$1000 a Month ‘No-Strings-Attached’ to the Homeless Could Be the Answer to Denver’s Homelessness Epidemic

A new study from Denver has reignited the age-old conversation over a universal basic income. Here are the full details.

The Denver Basic Income Project

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Last year, in a move that was welcomed by many, Denver decided to give some no-strings-attached cash directly to homeless people. 

Denver’s No-Strings-Attached Cash Experiment

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Called the Denver Basic Income Project, this experiment aimed to see if financial help could really turn lives around. The one-year report has just come out, and the results are pretty eye-opening. 

Three Distinct Participant Groups

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More than 800 homeless people, living on the streets, in shelters, or couch-surfing with friends, got to be part of this experiment. They were split into three groups:

Group A got $1,000 every month for a year.

Group B received $6,500 up front, then $500 each month.

Group C, the control group, got a mere $50 per month.

Impact on Housing Stability

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Fast forward ten months and about 45% of participants across all groups had moved into stable housing – a massive improvement. 

Significant Reduction in Shelter Stays

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The groups receiving bigger monthly payments or an initial lump sum showed a huge drop in shelter stays and a big jump in full-time employment, unlike the control group – which saw a decline in employment.

Savings in Public Service Costs

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Not only did the project help people, but it also saved a lot of public money. Researchers estimate that the city saved $589,214 in public service costs on things like emergency healthcare, jail time, and shelter costs. 

Financial Benefits 

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It’s clear that there is some potential for these types of programs to be beneficial for communities in the long run.

Funding Sources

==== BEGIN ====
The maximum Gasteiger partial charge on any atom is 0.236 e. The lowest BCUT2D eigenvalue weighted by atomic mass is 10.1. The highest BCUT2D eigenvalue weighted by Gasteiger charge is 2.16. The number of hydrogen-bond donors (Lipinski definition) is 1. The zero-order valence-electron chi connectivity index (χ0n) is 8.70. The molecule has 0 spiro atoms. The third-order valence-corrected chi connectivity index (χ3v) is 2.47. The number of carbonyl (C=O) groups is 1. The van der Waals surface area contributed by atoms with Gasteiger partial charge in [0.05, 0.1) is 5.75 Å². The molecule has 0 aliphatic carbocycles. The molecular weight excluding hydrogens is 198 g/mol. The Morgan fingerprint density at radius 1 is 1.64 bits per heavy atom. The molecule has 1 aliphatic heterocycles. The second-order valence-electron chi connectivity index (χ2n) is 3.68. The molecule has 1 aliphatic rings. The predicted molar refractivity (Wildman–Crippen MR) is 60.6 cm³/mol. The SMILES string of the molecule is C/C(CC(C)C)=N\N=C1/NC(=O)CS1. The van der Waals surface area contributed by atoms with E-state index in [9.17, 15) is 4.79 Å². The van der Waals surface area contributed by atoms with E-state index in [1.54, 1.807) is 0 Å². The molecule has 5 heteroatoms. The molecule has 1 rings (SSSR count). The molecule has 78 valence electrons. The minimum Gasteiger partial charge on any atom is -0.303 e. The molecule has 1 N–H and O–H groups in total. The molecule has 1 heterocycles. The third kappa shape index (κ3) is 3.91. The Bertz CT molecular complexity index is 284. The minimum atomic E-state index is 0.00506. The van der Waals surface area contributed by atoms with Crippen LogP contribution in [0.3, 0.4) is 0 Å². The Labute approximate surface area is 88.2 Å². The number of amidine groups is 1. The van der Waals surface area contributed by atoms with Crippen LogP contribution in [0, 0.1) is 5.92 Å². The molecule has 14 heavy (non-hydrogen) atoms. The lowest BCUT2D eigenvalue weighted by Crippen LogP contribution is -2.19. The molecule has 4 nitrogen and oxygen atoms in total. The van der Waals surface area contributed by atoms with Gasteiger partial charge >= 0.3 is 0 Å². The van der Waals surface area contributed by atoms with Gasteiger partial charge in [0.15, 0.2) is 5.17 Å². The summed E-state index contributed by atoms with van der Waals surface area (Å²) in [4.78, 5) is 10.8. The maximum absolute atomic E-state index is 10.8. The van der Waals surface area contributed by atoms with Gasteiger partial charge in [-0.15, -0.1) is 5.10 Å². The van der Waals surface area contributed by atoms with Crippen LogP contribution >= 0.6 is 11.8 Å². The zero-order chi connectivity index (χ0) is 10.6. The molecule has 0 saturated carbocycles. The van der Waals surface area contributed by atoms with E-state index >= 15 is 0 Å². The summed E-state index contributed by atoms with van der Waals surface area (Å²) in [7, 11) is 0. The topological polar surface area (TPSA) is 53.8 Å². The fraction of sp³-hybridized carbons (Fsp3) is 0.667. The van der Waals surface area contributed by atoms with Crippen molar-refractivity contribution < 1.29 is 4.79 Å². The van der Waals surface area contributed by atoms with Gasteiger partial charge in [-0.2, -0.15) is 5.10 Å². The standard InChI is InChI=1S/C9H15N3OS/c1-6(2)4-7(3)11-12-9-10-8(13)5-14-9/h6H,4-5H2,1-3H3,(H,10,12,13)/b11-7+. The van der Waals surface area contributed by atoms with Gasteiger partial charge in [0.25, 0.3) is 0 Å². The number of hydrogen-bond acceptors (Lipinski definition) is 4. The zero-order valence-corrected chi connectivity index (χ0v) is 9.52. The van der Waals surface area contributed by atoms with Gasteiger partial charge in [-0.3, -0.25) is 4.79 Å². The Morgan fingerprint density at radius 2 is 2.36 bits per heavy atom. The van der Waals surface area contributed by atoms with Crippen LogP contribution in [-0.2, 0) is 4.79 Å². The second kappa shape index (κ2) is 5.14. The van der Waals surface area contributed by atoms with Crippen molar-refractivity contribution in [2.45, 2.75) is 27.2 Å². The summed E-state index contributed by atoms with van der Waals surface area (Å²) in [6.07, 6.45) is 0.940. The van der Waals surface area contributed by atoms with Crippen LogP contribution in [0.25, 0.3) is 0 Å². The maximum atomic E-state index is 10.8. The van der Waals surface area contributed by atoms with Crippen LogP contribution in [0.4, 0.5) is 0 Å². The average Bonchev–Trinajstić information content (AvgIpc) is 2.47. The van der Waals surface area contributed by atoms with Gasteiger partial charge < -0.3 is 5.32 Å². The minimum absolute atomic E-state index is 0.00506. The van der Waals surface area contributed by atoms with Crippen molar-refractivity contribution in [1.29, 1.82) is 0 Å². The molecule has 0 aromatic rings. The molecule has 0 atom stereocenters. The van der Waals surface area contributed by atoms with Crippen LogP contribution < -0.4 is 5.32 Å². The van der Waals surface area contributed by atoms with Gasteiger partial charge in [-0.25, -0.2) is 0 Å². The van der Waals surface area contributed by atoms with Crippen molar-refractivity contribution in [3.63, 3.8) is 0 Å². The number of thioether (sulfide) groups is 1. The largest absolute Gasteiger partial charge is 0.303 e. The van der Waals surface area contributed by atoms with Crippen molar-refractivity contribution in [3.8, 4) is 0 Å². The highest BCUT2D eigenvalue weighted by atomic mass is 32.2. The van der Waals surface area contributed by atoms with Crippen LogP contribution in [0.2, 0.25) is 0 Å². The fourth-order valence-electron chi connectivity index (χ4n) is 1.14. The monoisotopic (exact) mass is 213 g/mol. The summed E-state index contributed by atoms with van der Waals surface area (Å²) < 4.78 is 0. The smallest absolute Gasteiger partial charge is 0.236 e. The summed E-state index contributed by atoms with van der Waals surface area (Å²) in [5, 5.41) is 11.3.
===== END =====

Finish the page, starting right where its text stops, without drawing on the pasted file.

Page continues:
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The project was funded by both public and private money, including $1.5 million from The Colorado Trust and $2 million from Denver’s pandemic relief funds. Overall the project cost $9.4 million, but for many it has proven that investing in people can pay off.

Personal Testimonies 

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One mother, who had been living in her car, shared how the payments helped her buy essentials like hygiene products, child care, and transportation. Now, she’s living with family and feels the payments were a crucial “leg up.”

Personal Transformations

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Another participant, a single mother living with her parents, used the cash to secure a job, buy a car, and enroll in school. Thanks to this support, she’s spending more time with her kids and planning to move into her own place.

Challenges Faced During the Project

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Not everything went perfectly. Survey participation dropped as time went on, and stress and anxiety levels went up – possibly because participants were worried about the payments stopping.

Stable Parental Dynamics

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Drug use didn’t change, with participants using illegal substances about the same amount before and after the project. But parents reported less “parental distress,” indicating that the financial support really helped families.

Extension of the Denver Basic Income Project

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Thanks to the positive results, the project is being extended for another eight months, with an extra $2 million from the city. 

Founder’s Vision for Long-Term Impact

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Mark Donovan, the project’s founder, wants to make this permanent. He said, “We believe the first year of the program established a sense of stability for participants, and the second year and beyond is when individuals can experience an even more profound transformation.”

Additional Funding for the Project

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Donovan is pushing for more funding, hoping that the success of this project will convince policymakers to support similar programs. He believes that initial financial support can lead to long-term benefits and savings. 

Pushing for Permanent Funding

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“We aim to persuade policymakers to establish permanent funding streams for programs like ours,” Donovan stated.

Demographic Diversity Among Participants

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Participants were diverse: the average age was 44, with ages ranging from 18 to 86. About 34% were white, 27% Black, and 7% Indigenous or Native American

Long-Term Monitoring

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As this program continues, its long-term effects will be closely watched. If the trends hold, this experiment could become a model for other cities grappling with homelessness and economic instability.

Future Prospects for Ending Homelessness

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All eyes will be on Denver to see if this idea becomes a permanent solution to homelessness.

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The post $1000 a Month ‘No-Strings-Attached’ to the Homeless Could Be the Answer to Denver’s Homelessness Epidemic first appeared on Liberty & Wealth.

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The content of this article is for informational purposes only and does not constitute or replace professional financial advice.

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